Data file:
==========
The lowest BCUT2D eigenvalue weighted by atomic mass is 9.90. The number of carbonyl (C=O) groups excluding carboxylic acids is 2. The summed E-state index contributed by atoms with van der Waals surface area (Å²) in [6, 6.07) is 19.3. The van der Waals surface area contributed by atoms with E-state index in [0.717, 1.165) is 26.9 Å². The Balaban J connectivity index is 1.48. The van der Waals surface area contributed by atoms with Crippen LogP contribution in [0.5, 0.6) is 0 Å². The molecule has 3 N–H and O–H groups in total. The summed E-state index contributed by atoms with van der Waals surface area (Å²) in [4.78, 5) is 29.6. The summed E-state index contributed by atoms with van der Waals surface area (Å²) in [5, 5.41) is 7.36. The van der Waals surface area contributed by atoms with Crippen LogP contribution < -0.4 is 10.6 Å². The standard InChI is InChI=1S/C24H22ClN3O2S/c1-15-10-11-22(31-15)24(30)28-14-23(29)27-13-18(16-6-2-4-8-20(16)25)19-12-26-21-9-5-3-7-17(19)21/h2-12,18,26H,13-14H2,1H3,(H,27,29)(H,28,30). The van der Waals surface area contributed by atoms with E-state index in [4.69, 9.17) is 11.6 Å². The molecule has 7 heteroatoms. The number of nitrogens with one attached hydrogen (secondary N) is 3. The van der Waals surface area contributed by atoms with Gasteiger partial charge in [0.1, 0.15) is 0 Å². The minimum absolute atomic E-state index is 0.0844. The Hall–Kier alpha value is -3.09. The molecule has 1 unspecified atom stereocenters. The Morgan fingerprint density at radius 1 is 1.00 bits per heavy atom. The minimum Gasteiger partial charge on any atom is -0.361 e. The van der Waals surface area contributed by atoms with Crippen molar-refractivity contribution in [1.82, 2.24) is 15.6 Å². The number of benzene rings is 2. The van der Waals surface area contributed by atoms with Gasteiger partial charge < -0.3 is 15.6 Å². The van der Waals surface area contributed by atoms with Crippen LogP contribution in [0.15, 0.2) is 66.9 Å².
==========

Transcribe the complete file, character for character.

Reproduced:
The lowest BCUT2D eigenvalue weighted by atomic mass is 9.90. The number of carbonyl (C=O) groups excluding carboxylic acids is 2. The summed E-state index contributed by atoms with van der Waals surface area (Å²) in [6, 6.07) is 19.3. The van der Waals surface area contributed by atoms with E-state index in [0.717, 1.165) is 26.9 Å². The Balaban J connectivity index is 1.48. The van der Waals surface area contributed by atoms with Crippen LogP contribution in [0.5, 0.6) is 0 Å². The molecule has 3 N–H and O–H groups in total. The summed E-state index contributed by atoms with van der Waals surface area (Å²) in [4.78, 5) is 29.6. The summed E-state index contributed by atoms with van der Waals surface area (Å²) in [5, 5.41) is 7.36. The van der Waals surface area contributed by atoms with Crippen LogP contribution < -0.4 is 10.6 Å². The standard InChI is InChI=1S/C24H22ClN3O2S/c1-15-10-11-22(31-15)24(30)28-14-23(29)27-13-18(16-6-2-4-8-20(16)25)19-12-26-21-9-5-3-7-17(19)21/h2-12,18,26H,13-14H2,1H3,(H,27,29)(H,28,30). The van der Waals surface area contributed by atoms with E-state index in [4.69, 9.17) is 11.6 Å². The molecule has 7 heteroatoms. The number of nitrogens with one attached hydrogen (secondary N) is 3. The van der Waals surface area contributed by atoms with Gasteiger partial charge in [0.1, 0.15) is 0 Å². The minimum absolute atomic E-state index is 0.0844. The Hall–Kier alpha value is -3.09. The molecule has 1 unspecified atom stereocenters. The Morgan fingerprint density at radius 1 is 1.00 bits per heavy atom. The minimum Gasteiger partial charge on any atom is -0.361 e. The van der Waals surface area contributed by atoms with Crippen molar-refractivity contribution in [1.82, 2.24) is 15.6 Å². The number of benzene rings is 2. The van der Waals surface area contributed by atoms with Gasteiger partial charge < -0.3 is 15.6 Å². The van der Waals surface area contributed by atoms with Crippen LogP contribution in [0.15, 0.2) is 66.9 Å².